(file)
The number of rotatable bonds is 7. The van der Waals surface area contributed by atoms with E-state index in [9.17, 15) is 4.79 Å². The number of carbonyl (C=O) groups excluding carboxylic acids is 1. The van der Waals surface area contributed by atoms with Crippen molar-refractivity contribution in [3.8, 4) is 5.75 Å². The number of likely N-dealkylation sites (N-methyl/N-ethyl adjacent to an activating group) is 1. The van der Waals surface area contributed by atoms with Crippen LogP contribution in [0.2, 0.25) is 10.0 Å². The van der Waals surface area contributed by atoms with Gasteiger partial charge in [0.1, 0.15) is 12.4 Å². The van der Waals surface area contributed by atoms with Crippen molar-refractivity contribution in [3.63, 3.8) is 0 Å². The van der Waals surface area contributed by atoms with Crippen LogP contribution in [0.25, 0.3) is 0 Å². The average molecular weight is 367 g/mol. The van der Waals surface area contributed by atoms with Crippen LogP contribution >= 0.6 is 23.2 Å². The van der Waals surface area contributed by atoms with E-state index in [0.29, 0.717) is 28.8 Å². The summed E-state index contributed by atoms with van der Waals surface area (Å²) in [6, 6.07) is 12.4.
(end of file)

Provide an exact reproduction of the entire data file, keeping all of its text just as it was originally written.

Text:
The number of rotatable bonds is 7. The van der Waals surface area contributed by atoms with E-state index in [9.17, 15) is 4.79 Å². The number of carbonyl (C=O) groups excluding carboxylic acids is 1. The van der Waals surface area contributed by atoms with Crippen molar-refractivity contribution in [3.8, 4) is 5.75 Å². The number of likely N-dealkylation sites (N-methyl/N-ethyl adjacent to an activating group) is 1. The van der Waals surface area contributed by atoms with Crippen LogP contribution in [0.2, 0.25) is 10.0 Å². The van der Waals surface area contributed by atoms with Gasteiger partial charge in [0.1, 0.15) is 12.4 Å². The van der Waals surface area contributed by atoms with Crippen molar-refractivity contribution in [3.63, 3.8) is 0 Å². The van der Waals surface area contributed by atoms with Crippen LogP contribution in [0.25, 0.3) is 0 Å². The average molecular weight is 367 g/mol. The van der Waals surface area contributed by atoms with Crippen LogP contribution >= 0.6 is 23.2 Å². The van der Waals surface area contributed by atoms with E-state index in [0.29, 0.717) is 28.8 Å². The summed E-state index contributed by atoms with van der Waals surface area (Å²) in [6, 6.07) is 12.4.